The Science of Learning Blog

October 10, 2019

2019 Update on Dyslexia Research

BY Amy Takabori

This week, to honor Dyslexia Awareness Month, neuroscientist and Northwestern University professor Dr. Martha Burns presented our 5th annual webinar on updates to dyslexia research. Here are highlights from just two of the 2019 articles that Dr. Burns covered.

1. Interventions are typically not early enough.

Too many schools employ the “wait-to-fail” approach to dyslexia diagnosis, meaning they wait until children fail to learn how to read before providing them with targeted support. Sound familiar? This approach causes long-term damage to students’ education, mental health, and future economic success. 

Led by Harvard researcher Dr. Nadine Gaab, Sanfilippo et al. (2019) argue for earlier dyslexia interventions. They state, “Currently, children are typically diagnosed at the end of second or beginning of third grade (and many much later), after they have already failed to learn to read over a long period of time and have fallen behind their peers academically” (p. 8).

Rather than wait until age eight or nine to diagnose and treat dyslexia, parents, teachers, and clinicians can recognize “key linguistic and pre-literacy measures…in children as young as four years old” (p. 7). The following are predictors of dyslexia to look for in young children:

  • struggles in letter-sound correspondence
  • struggles in pseudoword repetition (the ability to pronounce spoken nonsense words)
  • struggles in identifying rhyming sounds
  • struggles in rapid automatized naming (the ability to automatically retrieve the names of objects, letters, or colors)
  • deficits in oral language comprehension
  • deficits in receptive and expressive vocabulary (p. 7).

As she summarized these findings in the webinar, Dr. Burns claimed, “If we can get to them as 3- and 4- and 5-year-olds, and we can build up their cognitive skills—working memory and attention, build up their auditory processing skills, build up the brain’s capacity through multiple repetitions to become more plastic to sensory stimuli, then we probably could prevent a lot of the reading failures we have in schools.”

The takeaway:

Parents, teachers, and clinicians should look for predictors of dyslexia in children as early as preschool. Remediation should begin as early as possible rather than waiting for them to fail at reading.

Read the full article here. 

2. Weak Auditory Relay Exists in the Dyslexic Brain.

While there is broad consensus that dyslexia is primarily an auditory disorder, rather than a visual one, its precise neural mechanisms are still unclear. Debunking the widely accepted assumption that dyslexia is caused by an atypical structure in the cerebal cortex, an international research team recently discovered a precortical processing weakness in the dyslexic brain.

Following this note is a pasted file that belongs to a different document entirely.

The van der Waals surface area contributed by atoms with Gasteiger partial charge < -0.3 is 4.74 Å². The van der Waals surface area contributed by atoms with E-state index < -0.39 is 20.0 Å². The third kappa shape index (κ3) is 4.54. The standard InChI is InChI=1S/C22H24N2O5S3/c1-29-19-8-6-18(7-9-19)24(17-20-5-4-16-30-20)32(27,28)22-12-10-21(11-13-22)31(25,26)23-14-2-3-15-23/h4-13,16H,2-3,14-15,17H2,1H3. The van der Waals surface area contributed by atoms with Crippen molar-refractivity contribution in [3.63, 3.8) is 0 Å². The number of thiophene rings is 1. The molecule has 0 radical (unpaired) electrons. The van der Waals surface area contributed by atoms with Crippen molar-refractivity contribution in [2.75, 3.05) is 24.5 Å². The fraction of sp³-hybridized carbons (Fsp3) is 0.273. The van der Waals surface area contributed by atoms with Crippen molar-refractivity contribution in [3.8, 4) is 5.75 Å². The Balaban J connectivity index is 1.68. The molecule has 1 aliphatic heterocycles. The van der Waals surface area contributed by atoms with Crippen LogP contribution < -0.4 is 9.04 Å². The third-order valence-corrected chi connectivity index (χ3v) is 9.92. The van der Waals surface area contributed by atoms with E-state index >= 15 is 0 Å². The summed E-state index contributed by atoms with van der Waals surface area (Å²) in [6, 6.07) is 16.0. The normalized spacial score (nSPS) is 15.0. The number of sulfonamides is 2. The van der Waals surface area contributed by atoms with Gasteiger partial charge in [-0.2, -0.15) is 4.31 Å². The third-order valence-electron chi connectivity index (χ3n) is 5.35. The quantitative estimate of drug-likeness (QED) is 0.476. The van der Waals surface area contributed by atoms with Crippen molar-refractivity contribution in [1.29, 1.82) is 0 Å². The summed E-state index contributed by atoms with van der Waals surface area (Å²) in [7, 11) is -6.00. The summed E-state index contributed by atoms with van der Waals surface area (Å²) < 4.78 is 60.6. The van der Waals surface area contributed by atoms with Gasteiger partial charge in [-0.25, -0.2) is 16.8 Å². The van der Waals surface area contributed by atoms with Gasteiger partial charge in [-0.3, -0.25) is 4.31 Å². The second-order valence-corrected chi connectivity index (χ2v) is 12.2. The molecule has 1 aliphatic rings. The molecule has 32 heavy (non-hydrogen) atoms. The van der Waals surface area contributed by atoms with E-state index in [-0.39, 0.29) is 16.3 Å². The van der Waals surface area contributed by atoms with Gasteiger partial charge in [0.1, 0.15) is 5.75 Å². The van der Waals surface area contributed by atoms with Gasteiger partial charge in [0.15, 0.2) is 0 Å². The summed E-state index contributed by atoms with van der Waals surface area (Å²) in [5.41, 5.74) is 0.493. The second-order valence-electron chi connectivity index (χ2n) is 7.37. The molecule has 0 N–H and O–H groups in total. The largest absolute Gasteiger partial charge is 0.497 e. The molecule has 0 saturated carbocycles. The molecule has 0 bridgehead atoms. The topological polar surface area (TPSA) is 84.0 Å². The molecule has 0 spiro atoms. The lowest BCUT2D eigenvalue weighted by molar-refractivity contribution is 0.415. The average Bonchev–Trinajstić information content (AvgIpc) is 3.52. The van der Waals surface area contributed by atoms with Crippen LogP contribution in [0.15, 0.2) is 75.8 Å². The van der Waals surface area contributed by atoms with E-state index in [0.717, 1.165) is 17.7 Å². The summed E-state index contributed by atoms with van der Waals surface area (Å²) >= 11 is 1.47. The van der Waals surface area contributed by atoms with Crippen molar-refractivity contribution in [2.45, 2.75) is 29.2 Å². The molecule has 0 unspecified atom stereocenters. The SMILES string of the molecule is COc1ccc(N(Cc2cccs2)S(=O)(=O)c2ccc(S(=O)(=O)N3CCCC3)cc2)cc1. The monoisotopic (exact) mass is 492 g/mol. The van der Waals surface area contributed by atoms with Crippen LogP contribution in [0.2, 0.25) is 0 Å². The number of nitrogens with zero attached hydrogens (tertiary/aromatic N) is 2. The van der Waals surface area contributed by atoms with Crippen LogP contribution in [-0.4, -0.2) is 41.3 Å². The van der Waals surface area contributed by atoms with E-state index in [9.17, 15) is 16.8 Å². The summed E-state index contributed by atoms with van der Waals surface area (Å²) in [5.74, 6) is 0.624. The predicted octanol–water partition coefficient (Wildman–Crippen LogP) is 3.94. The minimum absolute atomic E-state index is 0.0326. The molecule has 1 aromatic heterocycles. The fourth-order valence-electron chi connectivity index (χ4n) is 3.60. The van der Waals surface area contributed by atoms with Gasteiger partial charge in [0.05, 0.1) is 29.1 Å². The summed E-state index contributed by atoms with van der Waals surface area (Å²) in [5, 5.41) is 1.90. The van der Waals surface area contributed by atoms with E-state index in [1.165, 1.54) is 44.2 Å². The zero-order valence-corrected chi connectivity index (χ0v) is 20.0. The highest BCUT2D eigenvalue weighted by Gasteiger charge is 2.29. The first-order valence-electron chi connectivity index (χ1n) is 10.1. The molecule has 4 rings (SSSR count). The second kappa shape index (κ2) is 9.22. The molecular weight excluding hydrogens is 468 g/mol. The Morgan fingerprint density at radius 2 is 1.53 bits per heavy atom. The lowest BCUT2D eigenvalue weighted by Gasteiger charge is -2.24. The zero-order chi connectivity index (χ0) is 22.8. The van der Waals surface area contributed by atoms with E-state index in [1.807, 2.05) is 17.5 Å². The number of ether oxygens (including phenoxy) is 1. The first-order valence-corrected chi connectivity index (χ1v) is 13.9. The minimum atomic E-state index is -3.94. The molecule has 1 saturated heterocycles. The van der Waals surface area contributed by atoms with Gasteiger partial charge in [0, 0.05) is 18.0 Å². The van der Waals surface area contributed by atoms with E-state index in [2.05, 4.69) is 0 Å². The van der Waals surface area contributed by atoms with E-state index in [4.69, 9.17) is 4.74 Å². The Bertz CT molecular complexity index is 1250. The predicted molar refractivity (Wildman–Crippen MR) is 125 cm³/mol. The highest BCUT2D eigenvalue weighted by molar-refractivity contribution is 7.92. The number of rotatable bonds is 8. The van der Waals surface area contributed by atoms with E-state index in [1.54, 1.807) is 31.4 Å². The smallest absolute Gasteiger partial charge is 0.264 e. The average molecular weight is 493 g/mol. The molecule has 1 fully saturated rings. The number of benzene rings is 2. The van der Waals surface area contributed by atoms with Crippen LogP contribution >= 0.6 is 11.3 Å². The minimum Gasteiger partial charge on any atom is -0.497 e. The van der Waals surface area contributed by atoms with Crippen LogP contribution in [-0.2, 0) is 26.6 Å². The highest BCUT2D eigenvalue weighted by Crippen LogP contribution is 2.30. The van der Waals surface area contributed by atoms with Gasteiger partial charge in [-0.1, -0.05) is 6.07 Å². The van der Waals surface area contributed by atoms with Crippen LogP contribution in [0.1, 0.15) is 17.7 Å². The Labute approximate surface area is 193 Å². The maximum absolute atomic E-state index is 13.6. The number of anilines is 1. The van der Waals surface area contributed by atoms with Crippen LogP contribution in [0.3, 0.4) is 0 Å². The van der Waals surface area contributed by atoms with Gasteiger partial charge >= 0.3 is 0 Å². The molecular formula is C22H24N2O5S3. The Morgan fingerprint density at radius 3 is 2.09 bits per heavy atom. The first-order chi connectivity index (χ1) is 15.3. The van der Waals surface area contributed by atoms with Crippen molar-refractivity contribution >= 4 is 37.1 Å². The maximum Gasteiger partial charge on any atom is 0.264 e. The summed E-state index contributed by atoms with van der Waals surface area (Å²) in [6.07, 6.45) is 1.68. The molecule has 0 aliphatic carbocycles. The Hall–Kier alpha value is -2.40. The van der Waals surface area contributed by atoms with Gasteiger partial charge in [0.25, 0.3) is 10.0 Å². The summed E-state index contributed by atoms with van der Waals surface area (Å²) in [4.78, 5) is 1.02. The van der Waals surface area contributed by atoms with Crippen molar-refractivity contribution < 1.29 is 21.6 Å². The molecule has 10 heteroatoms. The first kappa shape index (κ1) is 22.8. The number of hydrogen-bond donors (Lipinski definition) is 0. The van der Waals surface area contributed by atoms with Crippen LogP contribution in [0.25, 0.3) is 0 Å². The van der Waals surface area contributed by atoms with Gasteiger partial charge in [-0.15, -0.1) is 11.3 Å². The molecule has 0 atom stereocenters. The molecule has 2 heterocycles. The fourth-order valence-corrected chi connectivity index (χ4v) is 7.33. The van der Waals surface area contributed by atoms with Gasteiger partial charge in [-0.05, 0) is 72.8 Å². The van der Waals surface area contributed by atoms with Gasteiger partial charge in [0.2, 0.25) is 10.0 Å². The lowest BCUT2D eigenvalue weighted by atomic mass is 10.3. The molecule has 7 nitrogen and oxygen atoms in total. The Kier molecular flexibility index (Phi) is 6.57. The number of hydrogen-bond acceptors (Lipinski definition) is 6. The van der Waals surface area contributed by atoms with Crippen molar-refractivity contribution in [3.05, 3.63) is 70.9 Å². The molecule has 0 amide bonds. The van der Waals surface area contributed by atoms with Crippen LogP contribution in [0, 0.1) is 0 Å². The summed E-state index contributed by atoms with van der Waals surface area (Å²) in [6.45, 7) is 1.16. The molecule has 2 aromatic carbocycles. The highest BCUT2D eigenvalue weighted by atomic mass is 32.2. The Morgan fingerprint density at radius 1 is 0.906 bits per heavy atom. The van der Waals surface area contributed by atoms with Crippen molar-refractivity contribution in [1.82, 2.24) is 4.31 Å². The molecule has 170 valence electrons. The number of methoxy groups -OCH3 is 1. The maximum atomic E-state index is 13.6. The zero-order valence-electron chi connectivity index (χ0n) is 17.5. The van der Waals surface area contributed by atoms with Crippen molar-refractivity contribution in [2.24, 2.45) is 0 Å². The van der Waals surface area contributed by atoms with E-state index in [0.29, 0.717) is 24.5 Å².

In their article in the Journal of Neuroscience, Tschenstscher et al. (2019) report that, compared to neurotypical brains, dyslexic brains have underdeveloped white matter in the fiber tract that connects the left auditory thalamus (medial geniculate body, or MGB) to the auditory cortex (motion-sensitive planum temporale, or mPT).

In other words, the connective bridge between the thalamus and cortex is weak in a dyslexic brain. The thalamus is a gateway for sound to be distributed throughout the brain. Dr. Burns explained, “When you hear anything, the gateway to every part of your cortex—your sensory cortex—is the thalamus. So, the thalamus distributes the signal.”

This weakly developed structure causes difficulty in perceiving and processing rapidly changing auditory information.

The takeaways:

First, dyslexia is neurological—it is a condition that stems from underlying differences in the brain, which is not the child's fault. That means that the most effective dyslexia interventions will strengthen these specific underdeveloped areas of the brain.

Second, dyslexia is a problem of auditory processing. Successful interventions will train the brain to improve auditory processing speed that will in turn improve reading skills.

Read the full article here.
Read a summary of the article here.

We invite you to continue learning about and raising awareness of the most common learning disability with us this Dyslexia Awareness Month. Here are some suggestions:

  • Watch the full webinar on-demand, “Read Their Minds: An Update on Dyslexia Research and Brain-Based Remediation” with Dr. Martha S. Burns, and share your new insights with friends and colleagues. 
  • Like and share this blog post.
  • Subscribe to this blog for more on dyslexia and other topics.
  • And most importantly, do what you can to give learners with dyslexia the encouragement, support, and resources they need!


Sanfilippo, J., Ness, M., Petscher, Y., Rappaport, L., Zuckerman, B., & Gaab, N. (2019, September 20). Reintroducing Dyslexia: Early Identification and Implications for Pediatric Practice. PSF Preprints.

Tschentscher, N., Ruisinger, A., Blank, H., Diaz, B., & von Kriegstein, K. (2019). Reduced structural connectivity between left auditory thalamus and the motion-sensitive planum temporale in developmental dyslexia. The Journal of Neuroscience, 39(9), 1720-1732.

TU Dresden (2019, February 26). Neural mechanism of developmental dyslexia discovered. NeuroscienceNews. Retrieved from

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